k. Public secrecy and transparency: Transparency via public scrutiny has proven to be one of the most powerful forms of monitoring public officials. Such transparency can be fostered by a number of measures, including: opening sessions of the parliament, government, and the courts to the public; registering lobbying activities; and publishing the voting records of parliamentarians, annual reports of government bodies, trial records, an the decisions of judges.
l. Separating legislation department: Government has always an influence on judiciary body as the legislation department is not separated from the government.
m. Human rights commission: To ensure the human right the government is suggested by the donors to establish a human rights commission. The government is going to be asked about the advancement they made in establishing the commission.
n. Ombudsman: Employing an ombudsman was a major commitment of the government. The government will be asked about the progress they made in this regard.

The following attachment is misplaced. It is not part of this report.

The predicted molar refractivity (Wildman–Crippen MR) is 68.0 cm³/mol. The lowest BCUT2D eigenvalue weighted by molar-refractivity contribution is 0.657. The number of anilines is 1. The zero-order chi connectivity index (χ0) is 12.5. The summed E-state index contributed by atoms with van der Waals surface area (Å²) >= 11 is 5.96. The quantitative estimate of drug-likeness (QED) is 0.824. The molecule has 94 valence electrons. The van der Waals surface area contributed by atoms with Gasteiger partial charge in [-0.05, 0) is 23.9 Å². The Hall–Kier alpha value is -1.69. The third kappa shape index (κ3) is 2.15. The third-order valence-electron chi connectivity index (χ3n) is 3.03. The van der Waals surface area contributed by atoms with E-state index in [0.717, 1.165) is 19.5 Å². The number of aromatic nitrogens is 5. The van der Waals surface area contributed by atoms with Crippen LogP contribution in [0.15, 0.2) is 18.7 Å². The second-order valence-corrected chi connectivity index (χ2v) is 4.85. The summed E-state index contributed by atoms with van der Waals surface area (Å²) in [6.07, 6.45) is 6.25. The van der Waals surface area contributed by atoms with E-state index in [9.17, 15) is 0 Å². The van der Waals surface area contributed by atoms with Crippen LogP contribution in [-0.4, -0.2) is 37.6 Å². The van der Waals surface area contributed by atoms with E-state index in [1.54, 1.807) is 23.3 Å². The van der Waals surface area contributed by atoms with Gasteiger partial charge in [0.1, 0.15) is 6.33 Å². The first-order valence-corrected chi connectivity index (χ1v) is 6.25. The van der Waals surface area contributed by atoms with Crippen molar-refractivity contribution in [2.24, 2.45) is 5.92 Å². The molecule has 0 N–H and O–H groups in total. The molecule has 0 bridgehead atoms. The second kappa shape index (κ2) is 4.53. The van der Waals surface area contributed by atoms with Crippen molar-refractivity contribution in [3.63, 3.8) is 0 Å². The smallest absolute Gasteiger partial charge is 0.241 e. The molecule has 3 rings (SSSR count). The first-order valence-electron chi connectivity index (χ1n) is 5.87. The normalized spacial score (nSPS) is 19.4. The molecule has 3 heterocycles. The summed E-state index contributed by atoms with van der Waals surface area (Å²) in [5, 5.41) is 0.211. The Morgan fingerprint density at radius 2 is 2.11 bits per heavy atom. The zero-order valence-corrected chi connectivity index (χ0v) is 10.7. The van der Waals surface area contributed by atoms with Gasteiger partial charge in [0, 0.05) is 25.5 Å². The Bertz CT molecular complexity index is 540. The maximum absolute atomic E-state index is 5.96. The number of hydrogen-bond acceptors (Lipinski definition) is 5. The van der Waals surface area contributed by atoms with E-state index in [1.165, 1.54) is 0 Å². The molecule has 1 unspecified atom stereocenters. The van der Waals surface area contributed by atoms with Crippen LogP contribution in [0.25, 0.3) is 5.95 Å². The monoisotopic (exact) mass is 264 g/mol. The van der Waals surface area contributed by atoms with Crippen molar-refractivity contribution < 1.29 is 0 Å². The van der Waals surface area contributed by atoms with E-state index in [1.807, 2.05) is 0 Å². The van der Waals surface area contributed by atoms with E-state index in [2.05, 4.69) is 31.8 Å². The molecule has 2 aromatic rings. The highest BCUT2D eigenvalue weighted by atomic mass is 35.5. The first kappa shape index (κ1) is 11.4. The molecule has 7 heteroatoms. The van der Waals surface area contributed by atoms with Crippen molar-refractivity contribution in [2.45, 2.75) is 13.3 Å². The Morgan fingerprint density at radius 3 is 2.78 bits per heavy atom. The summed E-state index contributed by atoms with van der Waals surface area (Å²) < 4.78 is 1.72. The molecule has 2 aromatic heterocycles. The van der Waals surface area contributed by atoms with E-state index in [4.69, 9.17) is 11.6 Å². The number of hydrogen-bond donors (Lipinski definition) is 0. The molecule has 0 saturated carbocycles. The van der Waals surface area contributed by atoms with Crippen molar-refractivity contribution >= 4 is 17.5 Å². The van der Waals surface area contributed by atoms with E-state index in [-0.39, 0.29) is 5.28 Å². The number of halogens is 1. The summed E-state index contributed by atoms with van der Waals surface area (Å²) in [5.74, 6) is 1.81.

o. Use of donor fund: The government is accountable for the use of donor fund. Donors will question the government on this issue.
p. Privatization: There are many state owned companies which are running loss for a long time. A major reason behind their loss is corrupted management. Donors have suggested privatizing these companies in order to improve the management and operation.
q. Foreign Direct Investment (FDI): FDI acts as a measure of countries overall investment situation and the economy. An increasing FDI shows an improved economy of the country.
Finally it must be noted that our government can bargain with the donors for the market access to their countries instead seeking fund from them. A market access to the world will boost the economy as well as create more employment.